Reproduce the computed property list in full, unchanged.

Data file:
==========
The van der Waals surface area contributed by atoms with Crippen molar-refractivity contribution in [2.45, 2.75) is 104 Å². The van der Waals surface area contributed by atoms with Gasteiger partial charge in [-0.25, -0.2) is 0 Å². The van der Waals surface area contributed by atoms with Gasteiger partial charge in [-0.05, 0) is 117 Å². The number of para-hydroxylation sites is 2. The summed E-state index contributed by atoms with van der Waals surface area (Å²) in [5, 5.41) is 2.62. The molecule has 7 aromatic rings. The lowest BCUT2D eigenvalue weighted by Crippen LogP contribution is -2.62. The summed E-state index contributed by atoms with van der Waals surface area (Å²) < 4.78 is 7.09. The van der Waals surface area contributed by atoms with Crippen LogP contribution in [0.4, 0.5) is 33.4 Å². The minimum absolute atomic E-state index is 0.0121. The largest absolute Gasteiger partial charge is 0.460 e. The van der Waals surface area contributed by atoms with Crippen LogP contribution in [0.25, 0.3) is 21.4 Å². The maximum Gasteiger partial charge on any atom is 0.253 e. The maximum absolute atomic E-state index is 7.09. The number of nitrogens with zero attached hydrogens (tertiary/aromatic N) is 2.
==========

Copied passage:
The van der Waals surface area contributed by atoms with Crippen molar-refractivity contribution in [2.45, 2.75) is 104 Å². The van der Waals surface area contributed by atoms with Gasteiger partial charge in [-0.25, -0.2) is 0 Å². The van der Waals surface area contributed by atoms with Gasteiger partial charge in [-0.05, 0) is 117 Å². The number of para-hydroxylation sites is 2. The summed E-state index contributed by atoms with van der Waals surface area (Å²) in [5, 5.41) is 2.62. The molecule has 7 aromatic rings. The lowest BCUT2D eigenvalue weighted by Crippen LogP contribution is -2.62. The summed E-state index contributed by atoms with van der Waals surface area (Å²) < 4.78 is 7.09. The van der Waals surface area contributed by atoms with Crippen LogP contribution in [0.4, 0.5) is 33.4 Å². The minimum absolute atomic E-state index is 0.0121. The largest absolute Gasteiger partial charge is 0.460 e. The van der Waals surface area contributed by atoms with Crippen LogP contribution in [0.25, 0.3) is 21.4 Å². The maximum Gasteiger partial charge on any atom is 0.253 e. The maximum absolute atomic E-state index is 7.09. The number of nitrogens with zero attached hydrogens (tertiary/aromatic N) is 2.